The number of positive cases of COVID-19 in Lumpkin County rose to 242; an increase of 38 since Sunday, July 19; according to data reported by the Georgia Department of Public Health (DPH) on Monday, July 27.
As of Monday, the state saw 170,843 confirmed cases of COVID-19, 3,509 deaths, 17,138 hospitalizations and 3,172 ICU admissions with about 10.8 percent of Georgians having been tested for the virus.
One of the most startling consequences of the uptick in positive cases and people being admitted into hospitals and ICUs has been the overwhelming increase in COVID-19 deaths across the state.
Georgia reported 327 deaths in the seven-day period ending on Saturday, July 25. That number is an increase of 90 percent from the week of July 12.
“As we have seen over the past few months, the number of COVID-19 deaths has fluctuated from week to week,” said David Palmer of the Georgia Department of Public Health (DPH). “Generally, the most severe cases result in hospitalization, and often those individuals succumb to the illness.”
Lumpkin County’s death toll from the coronavirus rose to five people last week when a 76-year-old male with underlying medical conditions passed away from COVID-19.
The majority of the deaths in Georgia since the week of July 12 have been people aged 50 and older. As of Saturday, the 50 and older demographic accounted for 230, or roughly seven percent, of COVID-19 deaths in Georgia.
“The spread of this virus, especially to vulnerable individuals, those with underlying health conditions, could lead to more hospitalizations and deaths,” Palmer said. “We all need to follow the recommended prevention steps to help protect others.”
The increase in positive cases throughout northeast Georgia has put a strain on Northeast Georgia Health System (NGHS) facilities, according to NGHS Marketing and Public Relations Manager Beth Downs.
“Our number of hospitalized patients has gone up dramatically since the beginning of July,” said Downs. “We have seen increases in the percentage of tested patients with positive results, the number who require hospitalization, the number who need care in an ICU and ultimately the number of patients who die from the disease. We are working very hard to keep beds open in the ICU and on the regular hospital floors, but we have been near our capacity for the last week.”
Downs said that NGHS’s ICUs are currently ranging between 85 and 100 percent capacity, as are the overall capacities for their facilities.
“For the last week, approximately 150 to 170 patients confirmed to have COVID-19 have been receiving care as inpatients in our facilities,” Downs said. “We saw our spring peak on April 29 when 159 patients with COVID-19 were in our facilities, and numbers declined after that. Between late May and mid-June, we were routinely caring for 50 to 60 patients with COVID-19, but numbers began to increase – and in the last week, we’ve exceeded that number on two days.”
NGHS has already made preparations to help alleviate the strain that the rise of COVID-19 cases has had on their facilities in terms of beds and PPE, but she fears that those preparations may not be enough if the numbers of positive cases in the area continue to increase.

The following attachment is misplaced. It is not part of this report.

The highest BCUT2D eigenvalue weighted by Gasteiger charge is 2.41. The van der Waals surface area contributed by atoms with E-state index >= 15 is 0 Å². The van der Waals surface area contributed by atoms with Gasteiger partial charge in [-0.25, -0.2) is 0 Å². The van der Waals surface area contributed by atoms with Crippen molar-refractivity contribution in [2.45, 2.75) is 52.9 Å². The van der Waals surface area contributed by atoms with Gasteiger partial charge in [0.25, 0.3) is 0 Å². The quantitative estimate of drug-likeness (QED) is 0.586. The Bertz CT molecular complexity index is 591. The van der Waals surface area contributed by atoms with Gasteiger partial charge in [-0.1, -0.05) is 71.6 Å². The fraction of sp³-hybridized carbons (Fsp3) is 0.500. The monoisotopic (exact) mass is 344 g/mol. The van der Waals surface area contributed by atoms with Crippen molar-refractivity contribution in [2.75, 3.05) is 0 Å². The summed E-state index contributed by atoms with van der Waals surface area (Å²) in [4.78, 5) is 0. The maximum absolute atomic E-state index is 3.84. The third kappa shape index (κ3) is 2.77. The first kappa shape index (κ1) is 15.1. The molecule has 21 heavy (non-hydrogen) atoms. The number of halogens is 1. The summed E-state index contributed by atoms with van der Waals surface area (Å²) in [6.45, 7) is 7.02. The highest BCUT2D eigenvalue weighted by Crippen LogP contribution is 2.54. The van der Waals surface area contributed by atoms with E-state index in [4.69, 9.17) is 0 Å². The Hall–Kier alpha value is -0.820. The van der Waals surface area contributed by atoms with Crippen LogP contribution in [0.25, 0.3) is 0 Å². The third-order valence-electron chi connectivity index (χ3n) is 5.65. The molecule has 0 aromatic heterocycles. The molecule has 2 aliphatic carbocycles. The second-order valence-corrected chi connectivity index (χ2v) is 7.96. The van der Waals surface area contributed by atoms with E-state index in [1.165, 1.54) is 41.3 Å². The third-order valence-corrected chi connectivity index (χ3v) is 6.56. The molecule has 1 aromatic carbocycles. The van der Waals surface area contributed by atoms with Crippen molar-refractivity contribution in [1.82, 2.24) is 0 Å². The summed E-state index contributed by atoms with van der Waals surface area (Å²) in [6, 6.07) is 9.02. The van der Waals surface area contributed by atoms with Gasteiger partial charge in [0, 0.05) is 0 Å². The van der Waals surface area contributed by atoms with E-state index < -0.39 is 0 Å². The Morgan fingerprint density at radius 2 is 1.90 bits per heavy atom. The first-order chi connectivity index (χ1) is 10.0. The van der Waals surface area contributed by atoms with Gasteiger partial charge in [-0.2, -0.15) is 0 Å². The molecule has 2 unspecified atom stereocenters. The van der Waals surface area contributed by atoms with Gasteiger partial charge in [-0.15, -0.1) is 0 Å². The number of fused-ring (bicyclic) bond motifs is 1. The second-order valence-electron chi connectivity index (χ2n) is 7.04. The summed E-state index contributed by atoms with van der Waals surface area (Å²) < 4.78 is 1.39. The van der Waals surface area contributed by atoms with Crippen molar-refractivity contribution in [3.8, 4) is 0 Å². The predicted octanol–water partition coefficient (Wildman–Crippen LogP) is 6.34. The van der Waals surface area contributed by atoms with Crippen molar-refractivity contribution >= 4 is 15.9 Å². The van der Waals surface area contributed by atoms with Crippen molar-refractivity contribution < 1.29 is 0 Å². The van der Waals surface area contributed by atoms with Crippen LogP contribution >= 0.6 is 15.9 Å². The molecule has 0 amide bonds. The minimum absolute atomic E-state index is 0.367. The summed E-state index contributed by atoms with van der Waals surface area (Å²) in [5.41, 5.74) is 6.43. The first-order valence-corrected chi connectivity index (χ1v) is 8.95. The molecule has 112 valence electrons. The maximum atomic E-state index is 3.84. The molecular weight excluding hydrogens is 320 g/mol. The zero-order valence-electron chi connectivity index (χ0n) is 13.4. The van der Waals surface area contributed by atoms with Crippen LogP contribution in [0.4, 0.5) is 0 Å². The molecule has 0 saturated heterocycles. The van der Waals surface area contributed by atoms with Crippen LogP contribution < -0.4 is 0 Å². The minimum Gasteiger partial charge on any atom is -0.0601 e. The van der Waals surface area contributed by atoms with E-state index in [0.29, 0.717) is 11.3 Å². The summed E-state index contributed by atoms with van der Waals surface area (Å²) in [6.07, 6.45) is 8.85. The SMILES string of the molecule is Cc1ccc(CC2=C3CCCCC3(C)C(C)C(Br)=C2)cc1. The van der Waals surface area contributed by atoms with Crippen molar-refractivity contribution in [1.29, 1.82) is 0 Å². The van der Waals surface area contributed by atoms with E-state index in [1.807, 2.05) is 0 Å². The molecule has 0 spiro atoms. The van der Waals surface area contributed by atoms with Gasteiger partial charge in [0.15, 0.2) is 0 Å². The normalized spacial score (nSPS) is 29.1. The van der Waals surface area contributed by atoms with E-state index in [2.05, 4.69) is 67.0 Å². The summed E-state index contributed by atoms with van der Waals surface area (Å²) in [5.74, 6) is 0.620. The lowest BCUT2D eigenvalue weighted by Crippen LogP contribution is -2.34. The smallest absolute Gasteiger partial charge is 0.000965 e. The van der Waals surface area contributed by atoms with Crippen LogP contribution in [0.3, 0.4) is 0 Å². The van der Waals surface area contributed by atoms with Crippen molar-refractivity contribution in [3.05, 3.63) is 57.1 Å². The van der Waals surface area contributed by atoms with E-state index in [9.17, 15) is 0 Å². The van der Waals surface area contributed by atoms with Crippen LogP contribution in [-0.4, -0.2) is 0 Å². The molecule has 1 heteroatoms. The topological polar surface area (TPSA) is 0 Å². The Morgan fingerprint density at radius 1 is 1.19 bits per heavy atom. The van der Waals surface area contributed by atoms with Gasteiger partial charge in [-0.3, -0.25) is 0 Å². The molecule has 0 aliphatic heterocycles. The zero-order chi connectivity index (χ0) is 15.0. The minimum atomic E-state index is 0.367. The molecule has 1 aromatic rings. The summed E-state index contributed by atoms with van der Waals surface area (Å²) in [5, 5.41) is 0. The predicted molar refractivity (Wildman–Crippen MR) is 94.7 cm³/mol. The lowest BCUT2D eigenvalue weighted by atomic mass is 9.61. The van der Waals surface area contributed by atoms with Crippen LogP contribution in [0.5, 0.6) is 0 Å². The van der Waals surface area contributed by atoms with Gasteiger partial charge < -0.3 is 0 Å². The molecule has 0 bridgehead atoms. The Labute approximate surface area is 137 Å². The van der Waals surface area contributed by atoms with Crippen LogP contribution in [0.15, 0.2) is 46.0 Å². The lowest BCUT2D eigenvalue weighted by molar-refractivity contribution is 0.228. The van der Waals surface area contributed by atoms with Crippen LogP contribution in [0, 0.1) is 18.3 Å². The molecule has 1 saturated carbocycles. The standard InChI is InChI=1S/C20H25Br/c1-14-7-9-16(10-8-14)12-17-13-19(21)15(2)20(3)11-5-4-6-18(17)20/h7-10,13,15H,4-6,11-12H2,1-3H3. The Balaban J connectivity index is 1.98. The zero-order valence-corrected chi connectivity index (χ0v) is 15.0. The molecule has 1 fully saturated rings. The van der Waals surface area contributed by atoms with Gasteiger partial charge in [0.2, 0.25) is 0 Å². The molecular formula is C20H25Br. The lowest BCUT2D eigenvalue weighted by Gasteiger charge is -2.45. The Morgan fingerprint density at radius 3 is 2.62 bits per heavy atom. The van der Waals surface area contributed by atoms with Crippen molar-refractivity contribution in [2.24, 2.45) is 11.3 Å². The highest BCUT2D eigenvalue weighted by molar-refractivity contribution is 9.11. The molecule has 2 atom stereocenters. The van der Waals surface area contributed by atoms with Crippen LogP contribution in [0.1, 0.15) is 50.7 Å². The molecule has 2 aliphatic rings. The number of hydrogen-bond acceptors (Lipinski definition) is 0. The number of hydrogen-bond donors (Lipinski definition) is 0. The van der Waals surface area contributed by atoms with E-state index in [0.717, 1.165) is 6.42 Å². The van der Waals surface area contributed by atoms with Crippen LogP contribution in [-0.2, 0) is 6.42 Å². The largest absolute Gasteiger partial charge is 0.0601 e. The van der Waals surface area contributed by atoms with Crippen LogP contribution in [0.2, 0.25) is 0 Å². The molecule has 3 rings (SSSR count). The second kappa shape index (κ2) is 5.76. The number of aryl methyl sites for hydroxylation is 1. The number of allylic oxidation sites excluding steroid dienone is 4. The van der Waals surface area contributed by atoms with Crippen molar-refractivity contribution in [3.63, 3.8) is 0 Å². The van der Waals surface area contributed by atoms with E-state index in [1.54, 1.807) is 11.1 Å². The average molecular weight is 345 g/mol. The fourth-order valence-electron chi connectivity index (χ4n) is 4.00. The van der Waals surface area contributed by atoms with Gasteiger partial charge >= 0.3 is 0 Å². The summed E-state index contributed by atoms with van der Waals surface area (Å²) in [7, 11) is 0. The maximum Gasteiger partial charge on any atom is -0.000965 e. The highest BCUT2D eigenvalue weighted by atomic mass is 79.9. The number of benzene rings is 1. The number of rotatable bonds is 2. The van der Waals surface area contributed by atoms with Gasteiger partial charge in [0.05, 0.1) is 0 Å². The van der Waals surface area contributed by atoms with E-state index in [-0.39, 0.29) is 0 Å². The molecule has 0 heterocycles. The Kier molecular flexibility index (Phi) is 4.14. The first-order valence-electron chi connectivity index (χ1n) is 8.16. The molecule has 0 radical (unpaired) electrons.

“We opened the Mobile Medical Unit last Tuesday, providing 20 more beds for care, and that unit has been full since opening,” Downs said. “We are also exploring all possibilities for other ways to expand staff, equipment and space for patient care. At the moment, our PPE and supplies are sufficient, but if this increase is sustained, our supplies may become limited like they were in March and April.”
Testing in District 2, which includes Lumpkin County, has increased in recent weeks. Between Forsyth, Franklin, Habersham, Hall, Lumpkin and Towns county there were 7,394 tests conducted by the DPH. Those numbers don’t include tests conducted by other providers.
Although testing has increased, the percentage of positive tests has outpaced growth in testing, a signal of substantial community spread.
According to covidexitstrategy.org, a non-partisan group of public health and crisis experts tracking the spread of the coronavirus nationwide, Georgia is one of two dozen states that has been listed as having “uncontrollable spread.”
“We should all be concerned about limiting the spread of the illness,” Palmer said. “We can do this by observing the recommended precautions emphasized by Governor Kemp and Public Health.
When in public people should observe social distancing, wear a face covering, wash hands often with soap and water, frequently clean common surfaces at work and home and stay home if you become sick.”
At the beginning of last week, Kemp released a statement on his website urging Georgia residents to do “four things for four weeks.”
“I am encouraging all Georgians – from every corner of our great state - to do four things for four weeks to stop the spread of COVID-19," stated Kemp. "If Georgians commit to wearing a mask, socially distancing, washing their hands regularly, and following the guidance in our Executive Order and from public health officials, we can make incredible progress in the fight against COVID-19. Together, we can protect our loved ones, revive our economy, and continue to take measured steps forward."
Whether you are experiencing symptoms or not, the Lumpkin County Health Department is offering free testing on Wednesdays between 8:30 a.m. and 1:00 p.m. You can also receive free testing tomorrow in Hall County at the Allen Creek Soccer Complex and on Friday at the Towns County Health Department between 8:30 a.m. and 1:00 p.m. Testing is available on Saturday, August 1, at the Habersham Health Department and at the Allen Creek Soccer Complex in Hall County between 8:30 a.m. to noon. Those wanting to be tested can call to make an appointment with their local health department.